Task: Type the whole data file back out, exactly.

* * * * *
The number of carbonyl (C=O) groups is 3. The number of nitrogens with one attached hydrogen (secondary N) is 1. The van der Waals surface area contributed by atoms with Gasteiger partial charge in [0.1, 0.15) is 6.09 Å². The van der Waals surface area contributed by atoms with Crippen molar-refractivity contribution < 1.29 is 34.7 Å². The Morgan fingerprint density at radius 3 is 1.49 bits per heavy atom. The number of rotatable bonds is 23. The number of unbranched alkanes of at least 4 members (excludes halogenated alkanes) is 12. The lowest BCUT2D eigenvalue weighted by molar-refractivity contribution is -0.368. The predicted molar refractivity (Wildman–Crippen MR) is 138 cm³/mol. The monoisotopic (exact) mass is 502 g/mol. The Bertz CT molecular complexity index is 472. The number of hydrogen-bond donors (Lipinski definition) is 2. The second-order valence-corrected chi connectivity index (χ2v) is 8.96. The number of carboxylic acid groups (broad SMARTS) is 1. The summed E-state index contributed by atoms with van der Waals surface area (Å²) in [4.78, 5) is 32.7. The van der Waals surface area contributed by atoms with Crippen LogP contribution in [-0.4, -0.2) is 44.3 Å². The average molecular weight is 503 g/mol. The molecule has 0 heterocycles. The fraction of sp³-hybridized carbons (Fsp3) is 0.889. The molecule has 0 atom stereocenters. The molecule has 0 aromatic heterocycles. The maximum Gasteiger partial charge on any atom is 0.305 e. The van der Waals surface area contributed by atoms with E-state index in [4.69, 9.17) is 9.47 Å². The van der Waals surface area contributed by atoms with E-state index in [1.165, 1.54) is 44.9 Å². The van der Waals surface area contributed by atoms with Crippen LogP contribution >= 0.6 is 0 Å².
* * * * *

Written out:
The number of carbonyl (C=O) groups is 3. The number of nitrogens with one attached hydrogen (secondary N) is 1. The van der Waals surface area contributed by atoms with Gasteiger partial charge in [0.1, 0.15) is 6.09 Å². The van der Waals surface area contributed by atoms with Crippen molar-refractivity contribution < 1.29 is 34.7 Å². The Morgan fingerprint density at radius 3 is 1.49 bits per heavy atom. The number of rotatable bonds is 23. The number of unbranched alkanes of at least 4 members (excludes halogenated alkanes) is 12. The lowest BCUT2D eigenvalue weighted by molar-refractivity contribution is -0.368. The predicted molar refractivity (Wildman–Crippen MR) is 138 cm³/mol. The monoisotopic (exact) mass is 502 g/mol. The Bertz CT molecular complexity index is 472. The number of hydrogen-bond donors (Lipinski definition) is 2. The second-order valence-corrected chi connectivity index (χ2v) is 8.96. The number of carboxylic acid groups (broad SMARTS) is 1. The summed E-state index contributed by atoms with van der Waals surface area (Å²) in [4.78, 5) is 32.7. The van der Waals surface area contributed by atoms with Crippen LogP contribution in [-0.4, -0.2) is 44.3 Å². The average molecular weight is 503 g/mol. The molecule has 0 heterocycles. The fraction of sp³-hybridized carbons (Fsp3) is 0.889. The molecule has 0 atom stereocenters. The molecule has 0 aromatic heterocycles. The maximum Gasteiger partial charge on any atom is 0.305 e. The van der Waals surface area contributed by atoms with E-state index in [4.69, 9.17) is 9.47 Å². The van der Waals surface area contributed by atoms with E-state index in [1.165, 1.54) is 44.9 Å². The van der Waals surface area contributed by atoms with Crippen LogP contribution >= 0.6 is 0 Å².